Cynthia RodriguezCynthia Rodriguez is one of the six youth change-makers we’re honoring at our Annual Awards Benefit this year. She’s our School Leader award winner and we sat down with her to talk about her involvement with Mikva Challenge and her experience being a champion of youth voice.

How did you get involved with Mikva Challenge?

I first got involved with Mikva Challenge back in middle school, when one of my teachers encouraged me to join Orozco’s Peace and Leadership Council. I was a shy student and so initially I dreaded Monday and Wednesday afternoons when I had to be at the Council sessions and play weird silly games and answer goofy ice breakers. But it all changed and I got vested in Mikva and so many of its other programs.

Was there a time or a moment you felt inspired and energized to become a youth leader?

I actually liked doing the research work and analysis, so that kept me anchored in the Council. The vast research our council did on the community’s police cameras and the responsibility and validity that was allotted to us as middle schoolers created an eye opening experience for me. Mikva truly enabled me to recognize the validity of my experiences and opinions and it’s role in policy making. Moreover, they taught me that in order to be heard, I had to actually speak. Before Mikva, my statements and presentations were about as solid as the timid voice that delivered them. Now, I armed with an assertive yet confident tone that allows me to effectively communicate and represent my voice. I have always been passionate about helping others, Mikva provided me with the experiences and tools to continue doing so in a holistic, professional, and practical manner.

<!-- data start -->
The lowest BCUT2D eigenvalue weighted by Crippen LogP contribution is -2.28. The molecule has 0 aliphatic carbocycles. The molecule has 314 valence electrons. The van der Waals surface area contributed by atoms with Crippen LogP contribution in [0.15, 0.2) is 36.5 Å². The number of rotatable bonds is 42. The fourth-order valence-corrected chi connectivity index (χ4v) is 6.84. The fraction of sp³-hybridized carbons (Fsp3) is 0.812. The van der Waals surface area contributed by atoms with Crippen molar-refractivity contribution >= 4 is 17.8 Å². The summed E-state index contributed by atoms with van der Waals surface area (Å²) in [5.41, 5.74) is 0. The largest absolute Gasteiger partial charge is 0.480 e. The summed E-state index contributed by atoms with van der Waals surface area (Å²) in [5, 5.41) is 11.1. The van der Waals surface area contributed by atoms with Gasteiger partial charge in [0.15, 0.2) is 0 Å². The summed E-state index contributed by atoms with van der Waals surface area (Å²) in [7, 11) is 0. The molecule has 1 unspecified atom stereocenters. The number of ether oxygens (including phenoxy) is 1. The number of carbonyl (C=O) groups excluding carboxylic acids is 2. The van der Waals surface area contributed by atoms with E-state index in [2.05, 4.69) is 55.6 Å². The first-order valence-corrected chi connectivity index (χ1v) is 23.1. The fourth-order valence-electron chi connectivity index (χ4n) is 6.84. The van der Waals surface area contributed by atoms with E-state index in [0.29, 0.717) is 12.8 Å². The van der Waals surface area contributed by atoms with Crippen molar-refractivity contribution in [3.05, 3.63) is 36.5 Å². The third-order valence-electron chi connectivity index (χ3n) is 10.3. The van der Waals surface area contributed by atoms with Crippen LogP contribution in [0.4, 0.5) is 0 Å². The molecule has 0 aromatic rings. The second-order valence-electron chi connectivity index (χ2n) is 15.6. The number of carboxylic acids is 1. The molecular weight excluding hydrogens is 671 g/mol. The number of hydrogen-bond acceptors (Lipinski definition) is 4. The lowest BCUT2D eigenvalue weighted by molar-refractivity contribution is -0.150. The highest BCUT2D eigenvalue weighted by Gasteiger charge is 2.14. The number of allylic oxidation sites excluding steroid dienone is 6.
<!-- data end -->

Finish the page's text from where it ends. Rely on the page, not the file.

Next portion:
What’s your dream for the future?

My dream is working in educational public policy. Mikva has provided me with the confidence, exposure, challenges, and innovative mindset to address such politically tense, complex issues in a mature and professional way. Being a part of the Mayoral Youth Commission, where we provide various city officials with recommendations to better the lives of youth in Chicago, I have realized the integral role of policies and regulations. Seemingly it is as if one can only change policies and mindsets, Mikva challenges you to do both, and that, is civic activism at its best.